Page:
The State Government has refuted claims the closure of the Latrobe Valley’s brown coal power stations will reduce national power supplies.
The Latrobe Valley’s power plants provide about 72 per cent of the state’s energy requirements but also contribute to the National Electricity Market, which services electricity to all states excluding Western Australia and the Northern Territory.
Known as a ‘net exporter’, Victoria is the most interconnected in the NEM, supplying energy to other states rather than importing the majority of its power.
In the last financial year Victoria exported 4069 gigawatt hours to New South Wales, 1961GWh to South Australia and 622GWh to Tasmania, with Hazelwood contributing 5.4 per cent of Australia’s energy demand and Yallourn providing about eight per cent.
AGL Loy Yang’s NEM input percentage remains unclear.
Australian Energy Council chief executive Matthew Warren said the Valley’s power stations “represent significant generating capacity in Victoria and the NEM” and their closure would impact the NEM and other states’ energy supply.
“Currently Victoria’s electricity generation can supply up to 25 per cent of maximum demand in South Australia. Closure of those plants may impair the amount of generation available to meet demand elsewhere in the NEM,” Mr Warren said.
A spokesperson for Victoria’s Energy, Environment and Climate Change Minister Lily D’Ambrosio said it was not expected that a shift away from coal towards renewable energy – as part of a 40 per cent renewable energy target by 2025 – would impact exportation.
“Victoria’s renewable energy targets will be defined as the percentage of Victoria’s electricity generation that comes from renewable energy. This means that the volume of electricity exported would not necessarily change significantly,” the spokesperson said.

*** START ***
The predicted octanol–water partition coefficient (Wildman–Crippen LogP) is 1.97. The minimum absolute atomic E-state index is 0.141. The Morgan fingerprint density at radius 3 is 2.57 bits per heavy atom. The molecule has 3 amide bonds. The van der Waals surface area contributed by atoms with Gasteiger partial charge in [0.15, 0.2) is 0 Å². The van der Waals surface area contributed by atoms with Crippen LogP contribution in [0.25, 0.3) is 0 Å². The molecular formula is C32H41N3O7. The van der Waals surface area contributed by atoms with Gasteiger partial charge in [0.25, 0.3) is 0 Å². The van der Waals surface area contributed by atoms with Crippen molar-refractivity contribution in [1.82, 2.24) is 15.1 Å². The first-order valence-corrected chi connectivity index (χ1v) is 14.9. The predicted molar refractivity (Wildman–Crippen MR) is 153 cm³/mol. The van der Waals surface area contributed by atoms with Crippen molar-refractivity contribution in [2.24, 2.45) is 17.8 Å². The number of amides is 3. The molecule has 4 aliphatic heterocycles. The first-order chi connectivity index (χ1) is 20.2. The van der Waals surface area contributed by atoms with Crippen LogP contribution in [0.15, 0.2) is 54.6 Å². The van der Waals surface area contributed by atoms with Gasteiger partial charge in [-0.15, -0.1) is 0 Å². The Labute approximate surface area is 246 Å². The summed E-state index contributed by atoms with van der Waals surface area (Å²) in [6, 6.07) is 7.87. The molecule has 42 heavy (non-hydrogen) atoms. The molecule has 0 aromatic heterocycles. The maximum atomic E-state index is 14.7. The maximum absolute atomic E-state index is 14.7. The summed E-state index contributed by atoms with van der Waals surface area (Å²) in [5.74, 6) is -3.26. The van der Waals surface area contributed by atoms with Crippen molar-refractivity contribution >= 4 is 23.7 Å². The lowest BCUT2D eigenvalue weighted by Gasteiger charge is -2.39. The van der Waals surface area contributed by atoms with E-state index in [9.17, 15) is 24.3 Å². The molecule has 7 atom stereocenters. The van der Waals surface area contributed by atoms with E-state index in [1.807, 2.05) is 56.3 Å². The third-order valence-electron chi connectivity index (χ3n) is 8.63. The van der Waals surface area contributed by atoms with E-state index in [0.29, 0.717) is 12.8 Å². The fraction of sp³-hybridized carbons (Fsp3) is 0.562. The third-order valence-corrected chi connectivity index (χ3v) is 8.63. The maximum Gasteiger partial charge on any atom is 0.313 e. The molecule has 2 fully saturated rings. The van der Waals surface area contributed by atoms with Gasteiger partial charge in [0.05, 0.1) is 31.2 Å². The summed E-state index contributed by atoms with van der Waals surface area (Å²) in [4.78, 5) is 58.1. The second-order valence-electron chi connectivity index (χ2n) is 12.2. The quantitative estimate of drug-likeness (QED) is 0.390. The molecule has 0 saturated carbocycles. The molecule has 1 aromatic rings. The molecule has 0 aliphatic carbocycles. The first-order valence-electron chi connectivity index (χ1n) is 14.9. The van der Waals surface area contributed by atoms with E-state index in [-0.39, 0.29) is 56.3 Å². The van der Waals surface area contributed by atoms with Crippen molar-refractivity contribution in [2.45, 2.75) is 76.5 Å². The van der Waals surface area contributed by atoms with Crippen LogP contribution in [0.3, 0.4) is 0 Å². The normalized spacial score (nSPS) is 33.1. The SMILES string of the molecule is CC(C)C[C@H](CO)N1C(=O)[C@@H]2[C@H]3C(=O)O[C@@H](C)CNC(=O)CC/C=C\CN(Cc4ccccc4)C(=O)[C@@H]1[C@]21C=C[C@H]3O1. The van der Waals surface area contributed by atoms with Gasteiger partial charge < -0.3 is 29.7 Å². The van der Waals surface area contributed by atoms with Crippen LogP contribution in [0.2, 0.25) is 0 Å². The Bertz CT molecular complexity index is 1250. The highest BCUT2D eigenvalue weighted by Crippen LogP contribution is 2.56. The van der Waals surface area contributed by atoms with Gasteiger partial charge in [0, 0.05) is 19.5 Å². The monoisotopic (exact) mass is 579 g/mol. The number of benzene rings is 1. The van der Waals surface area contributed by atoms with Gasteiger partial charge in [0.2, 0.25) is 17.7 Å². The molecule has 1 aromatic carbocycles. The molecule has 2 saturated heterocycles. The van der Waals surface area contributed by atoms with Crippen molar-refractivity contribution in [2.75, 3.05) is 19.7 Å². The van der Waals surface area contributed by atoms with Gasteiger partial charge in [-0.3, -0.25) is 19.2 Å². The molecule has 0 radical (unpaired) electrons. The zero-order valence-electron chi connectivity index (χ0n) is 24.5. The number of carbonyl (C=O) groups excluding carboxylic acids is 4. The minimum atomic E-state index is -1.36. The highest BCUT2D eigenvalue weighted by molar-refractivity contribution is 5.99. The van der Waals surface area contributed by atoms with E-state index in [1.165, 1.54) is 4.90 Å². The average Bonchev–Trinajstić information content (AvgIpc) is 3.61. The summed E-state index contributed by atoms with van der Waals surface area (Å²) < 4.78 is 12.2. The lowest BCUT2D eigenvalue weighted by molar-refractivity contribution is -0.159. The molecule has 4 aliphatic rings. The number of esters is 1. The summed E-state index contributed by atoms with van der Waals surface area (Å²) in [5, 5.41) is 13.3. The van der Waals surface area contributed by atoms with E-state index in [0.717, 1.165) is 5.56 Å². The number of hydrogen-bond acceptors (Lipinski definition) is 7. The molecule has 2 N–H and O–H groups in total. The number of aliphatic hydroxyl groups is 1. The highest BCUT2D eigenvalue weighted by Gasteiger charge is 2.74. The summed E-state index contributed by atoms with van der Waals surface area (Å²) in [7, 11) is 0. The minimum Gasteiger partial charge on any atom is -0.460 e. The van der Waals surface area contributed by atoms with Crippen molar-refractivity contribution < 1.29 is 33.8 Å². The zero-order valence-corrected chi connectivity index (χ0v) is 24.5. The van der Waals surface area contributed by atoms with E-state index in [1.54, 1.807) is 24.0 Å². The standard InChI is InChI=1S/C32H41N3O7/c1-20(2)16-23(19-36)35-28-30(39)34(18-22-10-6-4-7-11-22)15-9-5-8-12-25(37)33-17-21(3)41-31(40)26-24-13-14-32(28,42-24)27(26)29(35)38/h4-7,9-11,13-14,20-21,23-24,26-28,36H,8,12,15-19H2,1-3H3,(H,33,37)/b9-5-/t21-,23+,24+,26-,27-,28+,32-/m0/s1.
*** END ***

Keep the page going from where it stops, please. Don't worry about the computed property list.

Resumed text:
The spokesperson said the RET was expected to result in a greater proportion of Victoria’s electricity exports coming from renewable sources.
But the “unreliability” of renewables has industry forecasting a decrease in supply from Victoria after 2020.
The New South Wales State Government has also predicted a decline in import availability from Victoria.
Its Industry, Resources and Energy Minister, Anthony Roberts, told The Express the state imported about 10 per cent of its electricity consumption needs from Queensland and Victoria, with the latter contributing about four per cent.
Mr Roberts said the closure of power stations may result in a turning of tables, with Victoria possibly needing to rely on NSW to meet its energy needs.
“It may be that Victoria will need to rely on thermal generation within NSW and that NSW will export more electricity to Victoria,” he said.
The Victorian Greens energy spokesperson Ellen Sandell said there would be no impact on the nation’s electricity supply if the Valley’s power stations were closed in “a timely manner”.
“We could take out the equivalent of Hazelwood five times over and there would be no problem with energy supply anywhere in Australia,” Ms Sandell said.
Ms D’Ambrosio’s spokesperson said “through a diverse energy mix and strong interconnection links with other states, Victoria has, and will continue to have, a secure and reliable energy supply”.